The inclusion of nevirapine rather than efavirenz in an HIV treatment combination was more likely to suppress viral load in the blood to completely undetectable levels, French investigators report in the online edition of AIDS.
A total of 81% of patients taking nevirapine (Viramune) had a viral load below one copy/ml, compared to 55% of individuals treated with efavirenz (Sustiva or Stocrin). The study involved 165 patients and was retrospective. All the patients had had an undetectable viral load for at least six months and were taking either nevirapine or efavirenz in combination with FTC (emtricitabine, Emtriva) and tenofovir (Viread; the two drugs are usually combined in a single pill, Truvada, and are also available co-formulated with efavirenz in Atripla).
A viral load below 50 copies/ml is the current aim of antiretroviral therapy. Viral load tests in routine use cannot detect virus below this level. However, research assays are able to detect extremely low levels of residual viral load.
Previous research has suggested that therapy that includes a non-nucleoside reverse transcriptase inhibitor (NNRTI) is more likely to suppress viral load to extremely low levels than treatment based on a protease inhibitor. There is also some evidence that nevirapine is more effective at reducing viral load to the lowest levels than efavirenz.
French investigators wanted to gain a better understanding of the impact of nevirapine- or efavirenz-containing regimens on residual viraemia. They therefore designed a retrospective study involving 75 patients treated with nevirapine and 90 individuals taking efavirenz-based therapy.
To be included in the study, patients were required to have had a viral load below 50 copies/ml for at least six months.
Viral load was monitored using an assay capable of detecting virus below one copy/ml.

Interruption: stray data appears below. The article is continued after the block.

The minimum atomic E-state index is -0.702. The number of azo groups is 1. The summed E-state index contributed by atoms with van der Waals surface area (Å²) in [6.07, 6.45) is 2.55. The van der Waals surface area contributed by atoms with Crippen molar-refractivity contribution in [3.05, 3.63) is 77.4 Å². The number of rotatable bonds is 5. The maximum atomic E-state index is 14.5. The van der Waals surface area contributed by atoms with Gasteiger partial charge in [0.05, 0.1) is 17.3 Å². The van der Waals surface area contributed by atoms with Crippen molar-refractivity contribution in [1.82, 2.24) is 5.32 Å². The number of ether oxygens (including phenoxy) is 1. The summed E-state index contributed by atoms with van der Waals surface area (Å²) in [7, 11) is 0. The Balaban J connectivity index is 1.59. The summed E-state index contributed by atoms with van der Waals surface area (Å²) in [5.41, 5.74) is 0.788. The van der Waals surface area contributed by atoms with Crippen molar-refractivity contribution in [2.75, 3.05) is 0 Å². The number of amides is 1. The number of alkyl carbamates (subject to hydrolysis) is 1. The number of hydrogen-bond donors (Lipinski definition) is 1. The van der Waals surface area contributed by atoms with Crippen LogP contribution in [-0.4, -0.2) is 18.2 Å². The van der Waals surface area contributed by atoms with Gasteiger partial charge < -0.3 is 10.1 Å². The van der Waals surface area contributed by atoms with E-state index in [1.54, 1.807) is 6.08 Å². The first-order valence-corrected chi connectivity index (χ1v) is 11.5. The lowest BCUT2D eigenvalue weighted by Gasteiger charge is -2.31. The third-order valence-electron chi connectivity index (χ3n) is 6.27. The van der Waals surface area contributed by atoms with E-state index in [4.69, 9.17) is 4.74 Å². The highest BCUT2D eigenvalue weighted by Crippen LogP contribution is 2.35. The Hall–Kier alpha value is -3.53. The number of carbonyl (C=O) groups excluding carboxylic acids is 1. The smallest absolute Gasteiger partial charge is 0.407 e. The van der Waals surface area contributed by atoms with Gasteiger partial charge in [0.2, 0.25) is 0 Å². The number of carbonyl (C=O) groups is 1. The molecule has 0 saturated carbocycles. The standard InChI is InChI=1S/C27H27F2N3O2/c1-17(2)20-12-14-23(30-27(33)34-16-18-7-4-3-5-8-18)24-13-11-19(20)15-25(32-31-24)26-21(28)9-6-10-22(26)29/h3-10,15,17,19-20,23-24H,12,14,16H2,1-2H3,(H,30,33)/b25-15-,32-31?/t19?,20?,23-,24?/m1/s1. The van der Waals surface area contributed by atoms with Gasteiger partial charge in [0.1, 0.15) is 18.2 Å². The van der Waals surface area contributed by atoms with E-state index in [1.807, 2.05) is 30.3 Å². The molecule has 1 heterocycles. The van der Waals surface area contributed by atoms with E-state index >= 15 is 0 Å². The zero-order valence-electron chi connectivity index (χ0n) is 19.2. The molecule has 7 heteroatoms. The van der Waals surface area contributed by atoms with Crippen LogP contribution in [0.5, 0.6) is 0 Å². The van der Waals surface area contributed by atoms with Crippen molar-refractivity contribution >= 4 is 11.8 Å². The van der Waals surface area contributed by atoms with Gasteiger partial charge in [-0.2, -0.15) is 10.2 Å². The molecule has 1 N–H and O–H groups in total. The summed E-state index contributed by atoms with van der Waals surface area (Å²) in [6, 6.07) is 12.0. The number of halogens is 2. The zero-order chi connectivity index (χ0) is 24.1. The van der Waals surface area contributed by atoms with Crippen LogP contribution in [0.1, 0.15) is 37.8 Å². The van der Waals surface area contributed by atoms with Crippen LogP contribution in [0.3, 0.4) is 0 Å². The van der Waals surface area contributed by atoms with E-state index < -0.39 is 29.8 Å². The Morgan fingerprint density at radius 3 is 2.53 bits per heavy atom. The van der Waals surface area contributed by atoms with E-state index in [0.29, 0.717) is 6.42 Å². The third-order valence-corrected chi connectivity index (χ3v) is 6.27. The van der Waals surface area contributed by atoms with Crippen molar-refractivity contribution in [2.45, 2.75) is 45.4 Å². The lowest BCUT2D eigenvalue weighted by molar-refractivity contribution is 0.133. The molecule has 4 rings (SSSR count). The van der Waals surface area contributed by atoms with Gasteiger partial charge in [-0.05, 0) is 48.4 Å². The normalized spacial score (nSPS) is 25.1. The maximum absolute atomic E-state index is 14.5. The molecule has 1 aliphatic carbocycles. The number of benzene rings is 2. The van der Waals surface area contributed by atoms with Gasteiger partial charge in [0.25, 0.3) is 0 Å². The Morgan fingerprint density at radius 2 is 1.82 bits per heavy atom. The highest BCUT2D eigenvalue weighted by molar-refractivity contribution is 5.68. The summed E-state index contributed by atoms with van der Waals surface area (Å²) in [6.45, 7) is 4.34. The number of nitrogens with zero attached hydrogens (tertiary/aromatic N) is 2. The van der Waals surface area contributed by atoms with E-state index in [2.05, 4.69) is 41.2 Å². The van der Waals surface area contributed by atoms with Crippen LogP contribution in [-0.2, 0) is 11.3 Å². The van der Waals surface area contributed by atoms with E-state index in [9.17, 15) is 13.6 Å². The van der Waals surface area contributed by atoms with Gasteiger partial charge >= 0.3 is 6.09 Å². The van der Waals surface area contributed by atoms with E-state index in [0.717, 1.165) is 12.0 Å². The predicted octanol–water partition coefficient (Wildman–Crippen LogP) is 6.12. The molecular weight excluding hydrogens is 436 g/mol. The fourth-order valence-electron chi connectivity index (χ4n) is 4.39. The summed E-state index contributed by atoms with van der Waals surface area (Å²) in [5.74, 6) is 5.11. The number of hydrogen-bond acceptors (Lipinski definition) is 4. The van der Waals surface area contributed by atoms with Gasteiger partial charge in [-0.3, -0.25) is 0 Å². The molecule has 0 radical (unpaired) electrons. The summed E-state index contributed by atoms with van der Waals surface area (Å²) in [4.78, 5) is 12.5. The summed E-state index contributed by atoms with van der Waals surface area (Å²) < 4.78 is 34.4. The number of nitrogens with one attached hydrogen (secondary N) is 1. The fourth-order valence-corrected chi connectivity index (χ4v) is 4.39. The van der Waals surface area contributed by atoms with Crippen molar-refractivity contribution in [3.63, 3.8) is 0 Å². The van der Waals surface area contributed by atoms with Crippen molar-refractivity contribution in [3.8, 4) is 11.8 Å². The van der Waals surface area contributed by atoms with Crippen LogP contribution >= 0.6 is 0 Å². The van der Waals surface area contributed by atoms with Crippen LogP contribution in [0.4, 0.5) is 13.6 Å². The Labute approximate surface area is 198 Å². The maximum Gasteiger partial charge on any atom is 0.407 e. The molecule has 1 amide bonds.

Overall, 81% of patients taking nevirapine had a viral load of zero compared to 56% of individuals treated with efavirenz.
After controlling for potentially confounding factors, the investigators found that treatment with nevirapine was significantly more likely to suppress viral load below one copy/ml than therapy with efavirenz (odds ratio [OR]: 2.85; 95% CI, 1.4 to 6.1, p = 0.005). The only other factor associated with a viral load of zero was the duration of viral load suppression below 50 copies/ml (OR: 2.07; 95% CI, 1.3 to 3.5, p = 0.005).
The investigators believe that research now shows “the stronger ability of nevirapine than efavirenz to better control residual viremia, in patients presenting with low viremia.” They suggest that this is because nevirapine is better able to penetrate into anatomical sites that may harbour “reservoirs” of virus.
“The clinical relevance of having a viral load below 1 copy/ml has yet to be shown,” conclude the researchers, who call for studies “to explore, for example, the relationship between the level of residual viremia and systemic inflammatory or immune activation markers.”
Haim-Boukobza S et al. Higher efficacy of nevirapine than efavirenz to achieve HIV-1 plasma viral load below 1 copy/ml. AIDS 25: online edition, DOI: 10. 10957/QAD0b013e3283427de3, 2010 (click here for the free abstract).